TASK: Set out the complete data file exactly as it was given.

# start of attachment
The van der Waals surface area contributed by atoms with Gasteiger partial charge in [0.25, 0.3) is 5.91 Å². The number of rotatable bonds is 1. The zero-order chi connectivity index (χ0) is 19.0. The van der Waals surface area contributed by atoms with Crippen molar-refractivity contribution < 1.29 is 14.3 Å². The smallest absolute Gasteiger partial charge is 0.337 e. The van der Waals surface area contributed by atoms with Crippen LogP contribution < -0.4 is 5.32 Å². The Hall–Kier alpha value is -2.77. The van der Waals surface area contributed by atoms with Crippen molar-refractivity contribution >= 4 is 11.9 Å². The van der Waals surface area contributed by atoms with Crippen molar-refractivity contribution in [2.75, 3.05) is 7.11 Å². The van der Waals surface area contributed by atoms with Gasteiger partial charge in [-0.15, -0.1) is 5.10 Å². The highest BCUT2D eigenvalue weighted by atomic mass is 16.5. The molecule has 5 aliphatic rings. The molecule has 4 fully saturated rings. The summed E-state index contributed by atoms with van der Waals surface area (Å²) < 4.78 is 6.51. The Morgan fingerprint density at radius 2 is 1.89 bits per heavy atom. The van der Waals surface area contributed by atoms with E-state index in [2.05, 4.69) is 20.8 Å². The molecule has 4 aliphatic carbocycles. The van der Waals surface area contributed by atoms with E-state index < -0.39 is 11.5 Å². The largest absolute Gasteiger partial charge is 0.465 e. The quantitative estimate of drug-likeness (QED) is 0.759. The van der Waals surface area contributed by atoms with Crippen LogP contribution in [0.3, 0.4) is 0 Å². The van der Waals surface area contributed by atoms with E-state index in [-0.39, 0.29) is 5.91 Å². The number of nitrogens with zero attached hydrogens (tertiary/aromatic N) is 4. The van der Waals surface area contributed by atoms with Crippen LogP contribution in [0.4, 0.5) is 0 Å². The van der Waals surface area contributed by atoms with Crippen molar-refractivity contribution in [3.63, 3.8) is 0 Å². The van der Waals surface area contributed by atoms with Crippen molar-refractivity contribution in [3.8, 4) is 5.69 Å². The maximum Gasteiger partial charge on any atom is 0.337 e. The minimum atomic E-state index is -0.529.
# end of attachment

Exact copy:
The van der Waals surface area contributed by atoms with Gasteiger partial charge in [0.25, 0.3) is 5.91 Å². The number of rotatable bonds is 1. The zero-order chi connectivity index (χ0) is 19.0. The van der Waals surface area contributed by atoms with Crippen molar-refractivity contribution < 1.29 is 14.3 Å². The smallest absolute Gasteiger partial charge is 0.337 e. The van der Waals surface area contributed by atoms with Crippen LogP contribution < -0.4 is 5.32 Å². The Hall–Kier alpha value is -2.77. The van der Waals surface area contributed by atoms with Crippen molar-refractivity contribution >= 4 is 11.9 Å². The van der Waals surface area contributed by atoms with Crippen molar-refractivity contribution in [2.75, 3.05) is 7.11 Å². The van der Waals surface area contributed by atoms with Gasteiger partial charge in [-0.15, -0.1) is 5.10 Å². The highest BCUT2D eigenvalue weighted by atomic mass is 16.5. The molecule has 5 aliphatic rings. The molecule has 4 fully saturated rings. The summed E-state index contributed by atoms with van der Waals surface area (Å²) < 4.78 is 6.51. The Morgan fingerprint density at radius 2 is 1.89 bits per heavy atom. The van der Waals surface area contributed by atoms with E-state index in [2.05, 4.69) is 20.8 Å². The molecule has 4 aliphatic carbocycles. The van der Waals surface area contributed by atoms with E-state index < -0.39 is 11.5 Å². The largest absolute Gasteiger partial charge is 0.465 e. The quantitative estimate of drug-likeness (QED) is 0.759. The van der Waals surface area contributed by atoms with Crippen LogP contribution in [0.3, 0.4) is 0 Å². The van der Waals surface area contributed by atoms with E-state index in [-0.39, 0.29) is 5.91 Å². The number of nitrogens with zero attached hydrogens (tertiary/aromatic N) is 4. The van der Waals surface area contributed by atoms with Crippen LogP contribution in [0.4, 0.5) is 0 Å². The van der Waals surface area contributed by atoms with Crippen molar-refractivity contribution in [3.63, 3.8) is 0 Å². The van der Waals surface area contributed by atoms with Crippen molar-refractivity contribution in [3.8, 4) is 5.69 Å². The maximum Gasteiger partial charge on any atom is 0.337 e. The minimum atomic E-state index is -0.529.